When Scrote was very small, he was extremely un-adventurous in his tastes. He didn't like anything peppery, bitter, sour, strong or visually disturbing. For instance, the strange appearance of mushrooms was enough to ensure that young Scrote also disliked the strong taste as well.
Even today Scrote finds it difficult to stomach the more evolutionarily-distant sea-life as food. However, as one of four equally Scrotey brothers, a tendency to bolt his food before someone else bolted it for him developed very early, so the young Scrote quickly also learned to dislike surprises in his food.
It is difficult now to remember how different attitudes to food were in the 1950's. Fresh foods nowadays, like garlic, root ginger, sweet peppers, aubergines and courgettes, were then literally unheard-of or considered dangerously un-English. Such ingredients were virtually unobtainable, except in strange-smelling foreign shops. Even as an adult, if Scrote wanted bean-sprouts he had to grow them himself.
During the 1960's the Scrote school was told to get more variety into its cabbage & stodge, and duly became alarmingly adventurous with its concoctions. Scrote well remembers his classmates scrutinising with considerable suspicion what appeared to be a tray full of white wire, and on being told that it was 'proper' spaghetti, assuring the stunned cooks that it couldn't be because real spaghetti was soft & orange.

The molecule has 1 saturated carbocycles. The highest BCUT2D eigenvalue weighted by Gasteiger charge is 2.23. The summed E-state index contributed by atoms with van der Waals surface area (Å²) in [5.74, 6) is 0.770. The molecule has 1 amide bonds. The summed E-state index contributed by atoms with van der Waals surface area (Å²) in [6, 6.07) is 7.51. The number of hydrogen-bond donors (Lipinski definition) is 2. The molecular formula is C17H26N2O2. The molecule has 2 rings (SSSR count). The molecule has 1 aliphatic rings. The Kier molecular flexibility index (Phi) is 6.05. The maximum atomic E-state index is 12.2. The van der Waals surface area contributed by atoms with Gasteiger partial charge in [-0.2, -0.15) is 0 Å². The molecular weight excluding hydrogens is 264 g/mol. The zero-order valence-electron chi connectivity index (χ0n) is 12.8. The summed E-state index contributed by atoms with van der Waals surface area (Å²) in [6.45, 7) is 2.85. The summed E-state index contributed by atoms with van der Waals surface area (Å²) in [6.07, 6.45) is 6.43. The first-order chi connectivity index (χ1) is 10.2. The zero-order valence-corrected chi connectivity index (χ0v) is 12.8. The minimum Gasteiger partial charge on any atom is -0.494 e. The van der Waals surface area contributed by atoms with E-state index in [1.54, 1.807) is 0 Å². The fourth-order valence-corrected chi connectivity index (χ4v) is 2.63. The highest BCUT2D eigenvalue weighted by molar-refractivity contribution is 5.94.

We were all amazingly rude about school dinners then. In the early days a Grace was said before the meal was started. We sat there with heads bowed and dutifully mis-intoned, "For what we are about to leave, may the pigs be truly thankful." or "This piece of Cod, which passeth all understanding, be with you, and remain with you, now and forever, amen."
Although school food tended to include boiled cabbage and potatoes remarkably often, we would in fact race to finish our meals so that we could go up for seconds and a good deal of ingenuity and effort was also devoted to putting the more sensitive eaters off their food so we could eat it for them. Generally a thoughtful discussion of their dinner's former life-style and possible diseases would do the trick quite quickly. Actually Scrote loved school dinners. Bland and probably largely devoid of vitamins, they were reasonably filling, utterly reliable and hardly ever contained unpleasant surprises.
Scrote first learned to really cook when, as a student, he became forced to eat and even survive his own preparations. Up till then these had extended little further than being able to fry things. Scrote subsequently shared a condemned house in the red-light district of a university town with a number of other students. It was initially decided to take turns at cooking, and from time to time Scrote had to produce food that everyone would eat and pay for the costs of the ingredients. Even today, Scrote reckons almost any fool, armed with some expensive cut of meat, wine, cream and pre-prepared vegetables, can produce something that is still reasonably edible after their ministrations. But it takes a cook to make food that is nourishing and delicious from what is available and can be afforded. Even in 1970, it was something of an achievement to be able to produce a filling palatable main meal for under 10 pence a head.